Sunday, 7 July 2013

Round-up: Favorite Digital Resources

Because fellow corporate moms need all the help we can get, I'll start to round up some favorite digital resources that we've used and loved starting two years old.  I am by no means an expert nor an educator (except at heart), but if this saves some mom some time one day, I'd be happy.

For alphabet recognition, I used Starfall constantly - that's what we were doing in the picture above - and since the iPad was born a few years ago they now have an app (but not free).  You Tube options are overwhelming, so save yourself some time and just use these:

From L-R: Starfall website, Alphabet Song, Phonics Song.

App options (L-R): Toddler ABC and ABC Zoo (free); the last three are not-so-free - Fish School, Interactive Alphabet, and ABC Food (there's also ABC Wildlife, ABC Go, ABC Play).

Ladybug Girl could read at 3 years old, but we didn't use any branded program to learn.  We just made reading our special bonding time and I started to use my finger to point out words when she turned two - that's it!  But I was inspired by My Mommyology's experience with Your Baby Can Read program (read her thorough and insightful review here).   We just happened not to need it after all, since Ladybug Girl went into hyper-learning on reading soon after.  Montessori calls this a "sensitive period" of focus and intensity.

How about the Solar System?   This may feel pretty random and it probably is!  Haha.  The Mind Museum sparked this interest, so I followed it.
Download printable coloring sheet here and make your solar system.  I  just taped two black sheets together.
She cut out the sun with my help and drew some 'constellations'.

As usual we learn everything through song first.  These are as catchy as that damn "Cups" song I once loved and now hate.

L-R: The Solar System song of blurbs about each planet; and the Planets song repeating the order from the sun.

After these songs we did some hands-on learning through matching and identifying the planets through these nomenclature cards, which is just a fancy name for a flash card.

I also left these as a leave-behind activity on a contact paper wall.
I didn't take a pic though.

It kind of snowballed from there into Ladybug Girl memorizing the song "Far Out" from Blur, which I loved and sang to her one bedtime.  The song lists moons in the solar system.  It's such a kick to hear this little voice singing "Phoebe... Io... Elara... Leda... Calisto".

Watch the 30-second excerpt here

The world of pattern blocks.  This probably has the richest resources online that I've come across.  Career-level, these moms!  Pattern blocks are my fingers-crossed-this-works-for-math tool.  No idea yet, but I figure at least for savings that one set of blocks is better than buying a lot of puzzles.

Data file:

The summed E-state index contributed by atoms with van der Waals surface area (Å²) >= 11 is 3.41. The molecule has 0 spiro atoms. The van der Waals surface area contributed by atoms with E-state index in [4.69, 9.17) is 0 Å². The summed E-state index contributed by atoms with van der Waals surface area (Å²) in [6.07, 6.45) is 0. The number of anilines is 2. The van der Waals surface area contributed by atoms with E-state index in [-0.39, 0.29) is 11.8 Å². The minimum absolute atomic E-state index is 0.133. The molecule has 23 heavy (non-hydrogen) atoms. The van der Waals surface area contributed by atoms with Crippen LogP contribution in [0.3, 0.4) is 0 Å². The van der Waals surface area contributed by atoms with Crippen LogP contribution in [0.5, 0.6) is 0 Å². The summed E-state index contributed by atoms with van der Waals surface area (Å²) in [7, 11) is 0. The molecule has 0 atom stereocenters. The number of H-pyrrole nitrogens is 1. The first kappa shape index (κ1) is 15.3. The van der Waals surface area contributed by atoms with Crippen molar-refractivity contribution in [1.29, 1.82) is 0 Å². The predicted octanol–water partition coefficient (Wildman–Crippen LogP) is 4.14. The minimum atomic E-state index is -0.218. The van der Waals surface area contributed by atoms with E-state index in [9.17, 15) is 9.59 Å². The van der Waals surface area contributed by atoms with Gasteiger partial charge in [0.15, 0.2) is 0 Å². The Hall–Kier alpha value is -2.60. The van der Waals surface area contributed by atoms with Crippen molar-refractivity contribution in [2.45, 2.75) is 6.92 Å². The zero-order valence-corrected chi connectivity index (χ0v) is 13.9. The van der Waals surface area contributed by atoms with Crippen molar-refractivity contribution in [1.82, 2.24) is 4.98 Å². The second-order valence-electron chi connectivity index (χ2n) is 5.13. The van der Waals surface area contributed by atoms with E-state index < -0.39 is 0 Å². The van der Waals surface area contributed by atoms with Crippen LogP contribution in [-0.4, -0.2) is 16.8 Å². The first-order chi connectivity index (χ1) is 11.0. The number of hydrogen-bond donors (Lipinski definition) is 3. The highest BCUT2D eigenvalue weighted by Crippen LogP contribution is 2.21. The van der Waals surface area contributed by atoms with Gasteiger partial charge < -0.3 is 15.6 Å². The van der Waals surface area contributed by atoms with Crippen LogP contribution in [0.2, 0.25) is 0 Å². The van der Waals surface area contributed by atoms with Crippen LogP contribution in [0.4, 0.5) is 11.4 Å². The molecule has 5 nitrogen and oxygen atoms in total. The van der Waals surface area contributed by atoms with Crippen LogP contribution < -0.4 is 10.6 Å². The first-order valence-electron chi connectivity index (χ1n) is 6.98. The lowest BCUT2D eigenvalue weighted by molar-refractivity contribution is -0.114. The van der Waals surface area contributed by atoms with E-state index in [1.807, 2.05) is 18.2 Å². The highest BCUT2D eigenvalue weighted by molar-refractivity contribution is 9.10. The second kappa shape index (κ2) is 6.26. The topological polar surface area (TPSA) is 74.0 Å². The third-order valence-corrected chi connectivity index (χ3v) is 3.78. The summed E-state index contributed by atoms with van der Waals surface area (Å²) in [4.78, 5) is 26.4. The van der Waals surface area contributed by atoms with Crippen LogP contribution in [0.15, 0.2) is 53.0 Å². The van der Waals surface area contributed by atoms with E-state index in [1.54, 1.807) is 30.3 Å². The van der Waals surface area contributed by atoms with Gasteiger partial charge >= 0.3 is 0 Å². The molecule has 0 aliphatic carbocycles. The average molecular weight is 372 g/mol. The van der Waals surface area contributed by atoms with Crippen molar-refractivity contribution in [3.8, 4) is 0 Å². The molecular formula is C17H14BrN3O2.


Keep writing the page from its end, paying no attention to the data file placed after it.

We got these at Fundamentals in Fort, or you can also try Hobbes and Landes).
You can also just print and make your own here - just follow the colors.

We use it for free-hand art with contact paper, sticky side out:

Or for sorting and learning the shapes:

Or with downloadable patterns to make tanagrams:

I find it causes less frustration to use contact paper over the pattern printable to prevent the blocks from moving around.  It makes a great leave-behind activity on our shelf:
Ladybug Girl had trouble getting what a pattern was until I introduced them through "Finish the Pattern" song on iTunes and these printables above here.

We do have some tanagram apps, but none that I'm thrilled with and she doesn't show much interest in the digital versions of these.

Toca Boca apps on the iPad.  These deserve a special part all on their own - we have them all!  I am equally in love with them as Ladybug Girl is, because I love the design.

These apps are mostly for three years old and up.

This app taught Ladybug Girl the concept of symmetry:
If you draw on one wing, the same happens on the other wing.

She started with random drawings (left) until she realized the symmetrical pattern she could make (right).  The butterfly also says "how symmetrical!" and that was great for explanations.

The real proof was how she made a symmetrical design on this Taro Gomi doodle mat using the materials in her art bag.  We take this along during restaurant meals.
If you don't want to pay for the app, you can use this clever idea to teach symmetry using a mirror.
from Play At Home Mom.

Thank you Mr. Internet and Steve Jobs.  They were working parents too, weren't they?


  1. How sweet! May special mention pa ako! haha (just as I am writing my blog post that makes special mention of you! ;)

    Yes YBCR - worked a bit on Jamie but I find she's more interested in reading books than the words itself. Might have something to do with her personality! ;)

    We use a lot of what you use here too! Yay! Nice to know I'm doing something right.

    1. How sweet and uncanny indeed that we linked up to each other! And also that our daughters are really alike. Thank you for the post and link, Jen (I can't seem to leave a comment on your blog)!


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